Gibbs built himself a solar log home with wood from his property, and no bank loan. It took him three years and cost $18,000. We get the impression that Grant is a multitalented and capable man, much like the yeoman farmers of old. Sitting at the kitchen table of his solar log home he tells the interviewer:
“I got the skills, mechanic skills, I could be down in Wenatchee diesel mechanicing for some truck shop down there. I could be a welder/fabricator over on the coast doing, you know, fabrication work. Or I could be a Wyerhauser forester. You know, I got all these different things I could do. But I’m not a money-driven person. I’m a happiness-driven person. And happiness to me comes from being on the land, and working with the land.”
Gibbs is an endearing example of the New American Farmer. His objective is to create a farm that suits his land and takes care of its own needs. He believes he is close to being completely self-sustaining on his property. The biggest threat to this is the rising cost of property taxes.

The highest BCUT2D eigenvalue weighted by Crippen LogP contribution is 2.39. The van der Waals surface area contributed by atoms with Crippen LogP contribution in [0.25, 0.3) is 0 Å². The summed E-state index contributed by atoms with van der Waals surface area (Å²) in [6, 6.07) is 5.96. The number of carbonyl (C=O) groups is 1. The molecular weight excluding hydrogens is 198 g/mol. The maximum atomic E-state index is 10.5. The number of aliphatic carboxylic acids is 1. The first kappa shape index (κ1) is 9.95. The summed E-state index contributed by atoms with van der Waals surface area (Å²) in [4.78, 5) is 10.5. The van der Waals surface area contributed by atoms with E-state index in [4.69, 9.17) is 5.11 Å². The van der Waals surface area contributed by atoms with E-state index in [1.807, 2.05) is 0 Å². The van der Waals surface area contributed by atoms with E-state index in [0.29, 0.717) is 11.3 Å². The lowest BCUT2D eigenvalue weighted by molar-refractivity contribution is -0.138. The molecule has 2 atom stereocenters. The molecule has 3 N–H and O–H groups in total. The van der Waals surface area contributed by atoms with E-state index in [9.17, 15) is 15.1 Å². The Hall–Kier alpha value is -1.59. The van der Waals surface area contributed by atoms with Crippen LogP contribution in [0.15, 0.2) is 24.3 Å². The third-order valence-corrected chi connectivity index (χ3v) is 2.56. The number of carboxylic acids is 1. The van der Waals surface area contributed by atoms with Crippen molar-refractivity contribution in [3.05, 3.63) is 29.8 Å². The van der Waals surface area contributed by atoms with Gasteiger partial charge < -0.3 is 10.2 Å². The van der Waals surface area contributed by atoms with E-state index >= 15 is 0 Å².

One of the greatest things about Grant Gibbs is his desire to teach others what he knows about sustainable agriculture. For the past twelve years he has hosted seasonal interns at his farm.
“I want to teach these kids how to grow a crop without going to the credit union to borrow the money. I want to teach them how to save the seeds if they want to and not have any money in growing it other than the fuel to turn the soil [and] make the seed bed.”
If I were a young man again, with my life ahead of me, and a desire to learn and establish myself on the land, I would find my way to Grant Gibbs’ farm and learn from this man. Such apprenticeships were not around when I was 18 years old and yearning to be a farmer, but not having any idea how I could possibly make it happen. Gibbs is doing something remarkable on his small piece of the planet. He appears to be a fine example of the pioneering New American Farmer
If you have an interest in New American Farming, I encourage you to read the internet writings of John Ikerd. One of the bonus features of the Broken Limbs DVD is a keynote address by professor Ikerd.